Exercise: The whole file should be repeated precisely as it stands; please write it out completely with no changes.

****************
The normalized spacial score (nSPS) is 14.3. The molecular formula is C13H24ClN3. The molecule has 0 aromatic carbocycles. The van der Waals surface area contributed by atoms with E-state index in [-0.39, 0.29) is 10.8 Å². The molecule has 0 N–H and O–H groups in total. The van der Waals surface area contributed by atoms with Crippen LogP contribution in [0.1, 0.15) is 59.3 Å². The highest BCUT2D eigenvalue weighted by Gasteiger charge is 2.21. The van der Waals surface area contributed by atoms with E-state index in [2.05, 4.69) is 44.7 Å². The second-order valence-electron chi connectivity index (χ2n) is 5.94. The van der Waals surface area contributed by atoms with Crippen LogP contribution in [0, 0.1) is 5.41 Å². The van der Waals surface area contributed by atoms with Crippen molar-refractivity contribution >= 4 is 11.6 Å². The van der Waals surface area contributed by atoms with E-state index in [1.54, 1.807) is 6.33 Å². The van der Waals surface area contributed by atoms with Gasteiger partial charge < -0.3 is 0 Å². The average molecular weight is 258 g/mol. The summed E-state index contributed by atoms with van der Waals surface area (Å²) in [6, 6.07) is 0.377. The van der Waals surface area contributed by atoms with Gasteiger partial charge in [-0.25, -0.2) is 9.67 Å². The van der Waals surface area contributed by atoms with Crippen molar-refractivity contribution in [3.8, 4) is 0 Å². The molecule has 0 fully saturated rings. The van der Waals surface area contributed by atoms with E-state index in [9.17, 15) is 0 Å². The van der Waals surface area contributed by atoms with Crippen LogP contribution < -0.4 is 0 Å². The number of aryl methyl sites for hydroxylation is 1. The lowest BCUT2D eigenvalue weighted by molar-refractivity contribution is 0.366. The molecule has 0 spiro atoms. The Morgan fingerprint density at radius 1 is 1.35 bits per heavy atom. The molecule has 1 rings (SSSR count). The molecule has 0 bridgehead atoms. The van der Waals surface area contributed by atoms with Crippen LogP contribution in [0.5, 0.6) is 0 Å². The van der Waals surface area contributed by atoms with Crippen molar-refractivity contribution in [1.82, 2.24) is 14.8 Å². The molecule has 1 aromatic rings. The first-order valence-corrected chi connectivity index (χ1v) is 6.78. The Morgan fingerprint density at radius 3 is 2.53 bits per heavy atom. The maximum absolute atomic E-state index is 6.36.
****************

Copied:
The normalized spacial score (nSPS) is 14.3. The molecular formula is C13H24ClN3. The molecule has 0 aromatic carbocycles. The van der Waals surface area contributed by atoms with E-state index in [-0.39, 0.29) is 10.8 Å². The molecule has 0 N–H and O–H groups in total. The van der Waals surface area contributed by atoms with Crippen LogP contribution in [0.1, 0.15) is 59.3 Å². The highest BCUT2D eigenvalue weighted by Gasteiger charge is 2.21. The van der Waals surface area contributed by atoms with E-state index in [2.05, 4.69) is 44.7 Å². The second-order valence-electron chi connectivity index (χ2n) is 5.94. The van der Waals surface area contributed by atoms with Crippen LogP contribution in [0, 0.1) is 5.41 Å². The van der Waals surface area contributed by atoms with Crippen molar-refractivity contribution >= 4 is 11.6 Å². The van der Waals surface area contributed by atoms with E-state index in [1.54, 1.807) is 6.33 Å². The van der Waals surface area contributed by atoms with Gasteiger partial charge < -0.3 is 0 Å². The average molecular weight is 258 g/mol. The summed E-state index contributed by atoms with van der Waals surface area (Å²) in [6, 6.07) is 0.377. The van der Waals surface area contributed by atoms with Gasteiger partial charge in [-0.25, -0.2) is 9.67 Å². The van der Waals surface area contributed by atoms with Crippen molar-refractivity contribution in [3.8, 4) is 0 Å². The molecule has 0 fully saturated rings. The van der Waals surface area contributed by atoms with E-state index in [9.17, 15) is 0 Å². The van der Waals surface area contributed by atoms with Crippen LogP contribution < -0.4 is 0 Å². The number of aryl methyl sites for hydroxylation is 1. The lowest BCUT2D eigenvalue weighted by molar-refractivity contribution is 0.366. The molecule has 0 spiro atoms. The Morgan fingerprint density at radius 1 is 1.35 bits per heavy atom. The molecule has 1 rings (SSSR count). The molecule has 0 bridgehead atoms. The van der Waals surface area contributed by atoms with Crippen LogP contribution in [0.5, 0.6) is 0 Å². The van der Waals surface area contributed by atoms with Crippen molar-refractivity contribution in [1.82, 2.24) is 14.8 Å². The molecule has 1 aromatic rings. The first-order valence-corrected chi connectivity index (χ1v) is 6.78. The Morgan fingerprint density at radius 3 is 2.53 bits per heavy atom. The maximum absolute atomic E-state index is 6.36.